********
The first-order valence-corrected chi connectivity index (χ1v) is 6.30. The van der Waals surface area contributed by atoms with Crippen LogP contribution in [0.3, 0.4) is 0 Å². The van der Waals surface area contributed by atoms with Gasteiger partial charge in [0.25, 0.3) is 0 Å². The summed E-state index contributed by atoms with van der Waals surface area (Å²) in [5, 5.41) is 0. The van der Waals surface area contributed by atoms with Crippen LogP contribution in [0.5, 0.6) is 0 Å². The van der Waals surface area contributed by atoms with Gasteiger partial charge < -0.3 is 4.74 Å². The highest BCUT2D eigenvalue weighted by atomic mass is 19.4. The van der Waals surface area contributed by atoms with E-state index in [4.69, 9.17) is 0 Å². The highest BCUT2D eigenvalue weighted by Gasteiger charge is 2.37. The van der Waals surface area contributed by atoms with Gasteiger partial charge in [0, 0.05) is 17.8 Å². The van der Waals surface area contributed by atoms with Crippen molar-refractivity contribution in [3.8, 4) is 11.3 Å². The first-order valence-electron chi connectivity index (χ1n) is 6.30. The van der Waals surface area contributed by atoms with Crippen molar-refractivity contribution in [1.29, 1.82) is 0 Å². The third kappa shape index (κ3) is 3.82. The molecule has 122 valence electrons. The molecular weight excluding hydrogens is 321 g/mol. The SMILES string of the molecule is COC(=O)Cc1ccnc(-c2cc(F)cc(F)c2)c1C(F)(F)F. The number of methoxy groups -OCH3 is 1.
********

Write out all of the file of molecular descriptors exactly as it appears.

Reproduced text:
The first-order valence-corrected chi connectivity index (χ1v) is 6.30. The van der Waals surface area contributed by atoms with Crippen LogP contribution in [0.3, 0.4) is 0 Å². The van der Waals surface area contributed by atoms with Gasteiger partial charge in [0.25, 0.3) is 0 Å². The summed E-state index contributed by atoms with van der Waals surface area (Å²) in [5, 5.41) is 0. The van der Waals surface area contributed by atoms with Crippen LogP contribution in [0.5, 0.6) is 0 Å². The van der Waals surface area contributed by atoms with Gasteiger partial charge < -0.3 is 4.74 Å². The highest BCUT2D eigenvalue weighted by atomic mass is 19.4. The van der Waals surface area contributed by atoms with E-state index in [4.69, 9.17) is 0 Å². The highest BCUT2D eigenvalue weighted by Gasteiger charge is 2.37. The van der Waals surface area contributed by atoms with Gasteiger partial charge in [0, 0.05) is 17.8 Å². The van der Waals surface area contributed by atoms with Crippen molar-refractivity contribution in [3.8, 4) is 11.3 Å². The first-order valence-electron chi connectivity index (χ1n) is 6.30. The van der Waals surface area contributed by atoms with Crippen molar-refractivity contribution in [1.29, 1.82) is 0 Å². The third kappa shape index (κ3) is 3.82. The molecule has 122 valence electrons. The molecular weight excluding hydrogens is 321 g/mol. The SMILES string of the molecule is COC(=O)Cc1ccnc(-c2cc(F)cc(F)c2)c1C(F)(F)F. The number of methoxy groups -OCH3 is 1.